See, when I am “encouraged” to be more involved in congregational activities (membership, attendance, small groups) because that is what the Body of Christ is and that is how He works, it smells more like “If you were really saved you would <blank>” I am sure many have smelled that aroma from those that want you to, well, be more like them whether it be a particular doctrine, financial contributions, door-to-door evangelism, etc. The <blank> is something those people happened to be passionate about and gifted at, so you should too! (Following that track can show how Cults get started and grow…)

But congregational participation is viewed very differently. Perhaps it is inevitable when you consider how a Local Church Congregation functions. If they weren’t tightly knit, would they exist for long? I doubt it. So where does that leave those, like me, that aren’t very social? Should we consider ourselves, as some others certainly do, reprobates, beyond God’s salvation because we choose to be? This would be true if having a social personality is a choice. And might it be so? What if the only reason someone did not have a social personality was due to some kind of sinful pride? They might THINK there is nothing, but God’s healing touch, that can change them and yet be deluding themselves. And what greater proof than to intentionally isolate yourself from the Body of Christ!?!?!

For me that is a bone chilling thought. But where else would I be presented with that terrorizing thought but from those promoting congregational participation as evidence of being part of the Body of Christ? Ironically, that has the opposite of the intended effect: It DIScourages me to be where this thought abounds – in a congregational environment! HaHaHa

But when I walk out of the Church doors and see the natural things God has created, and re-live the moment of my personal, private revelation of Salvation, that terrorizing thought disperses like the exhaust from an old rusty truck going down the road. And yet, I see enormous good that comes from the congregational participation of others. It is a blessing from God, but is it either a requirement for, or an indication of, God’s Salvation? I don’t think so, although I accept that others do. In fact I can and do much to support the congregational participation of others because it is such a wonderful thing. As I mentioned, it can be a really confusing, frustrating situation for all involved. And that is what I am asking you fine folks for help with.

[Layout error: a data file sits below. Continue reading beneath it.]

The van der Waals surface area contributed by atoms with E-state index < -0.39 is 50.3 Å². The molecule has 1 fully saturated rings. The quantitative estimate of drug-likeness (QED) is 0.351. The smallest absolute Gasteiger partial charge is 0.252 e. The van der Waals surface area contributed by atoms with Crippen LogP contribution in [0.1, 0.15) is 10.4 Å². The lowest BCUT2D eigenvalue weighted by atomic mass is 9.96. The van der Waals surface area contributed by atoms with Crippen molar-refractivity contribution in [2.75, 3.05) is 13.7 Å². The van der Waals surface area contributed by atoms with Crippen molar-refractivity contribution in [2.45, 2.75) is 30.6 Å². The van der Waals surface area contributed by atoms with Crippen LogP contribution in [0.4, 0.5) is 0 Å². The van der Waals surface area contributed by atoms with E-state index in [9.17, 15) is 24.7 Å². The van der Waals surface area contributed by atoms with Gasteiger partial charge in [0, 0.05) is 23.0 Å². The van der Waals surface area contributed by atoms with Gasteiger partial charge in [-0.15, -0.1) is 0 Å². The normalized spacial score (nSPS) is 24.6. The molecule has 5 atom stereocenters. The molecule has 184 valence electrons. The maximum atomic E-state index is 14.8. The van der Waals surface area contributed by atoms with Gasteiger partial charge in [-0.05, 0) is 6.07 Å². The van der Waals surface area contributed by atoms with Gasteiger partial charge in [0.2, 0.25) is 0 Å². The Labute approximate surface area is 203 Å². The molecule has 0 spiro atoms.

How do I respond in a Christ-like way when someone brings up the subject of congregational participation being an expectation, or even a requirement, of Christ-like living?
Tell them to go read their bibles. The book of Romans explains over and over that being a Christian does not require you to do anything. The only thing a Christian has to do is go to heaven.

I can't point to any verse, but AFAIK the only reason to go to a meeting is to fellowship with like-minded believers.
 
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Tell them to go read their bibles. The book of Romans explains over and over that being a Christian does not require you to do anything. The only thing a Christian has to do is go to heaven.

I can't point to any verse, but AFAIK the only reason to go to a meeting is to fellowship with like-minded believers.
Unless they want you to read the bible with them. Some people actually want to read the bible together in groups. But if you all have your own copies you can read it on your own. In that case just say sorry I am up to Romans at the moment and prefer to read at my own pace. But thanks for inviting me.
 
Apr 13, 2019
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Unless they want you to read the bible with them. Some people actually want to read the bible together in groups. But if you all have your own copies you can read it on your own. In that case just say sorry I am up to Romans at the moment and prefer to read at my own pace. But thanks for inviting me.
BTW even the people who taught me these things fussed at me because I didn't attend meetings as much as they thought I should!
 
Apr 13, 2019
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John 15:5 (NASB) I am the vine, you are the branches; he who abides in Me and I in him, he bears much fruit, for apart from Me you can do nothing.

The problem comes up when people start thinking "We are the vine, you owe the group support."
 

bobinfaith

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Well, even the pastors of many churches dont actually live AT the church. Otherwise the church would be open 24/7. If it really annoys you just ring them up at 3 in the morning and ask if they want to get together to pray.
Hey Lanolin;

I don't live on the church site but have taken calls at 3am from those with extreme situations and will pray with them. Most know to call in the morning because I'm resting. I also know other pastors that will take a call late at night.

Congregational participation does not force, but encourages reaching out to a brother or sister. Spiritual leaders should give the example. After preaching on Sundays I don't shut down but make every effort to my weekly visits or calls to my church family.

But for those who are very private, love and encourage them, let them know you are thinking and praying for them, then leave them be until the next time we gather for worship.

God bless you all.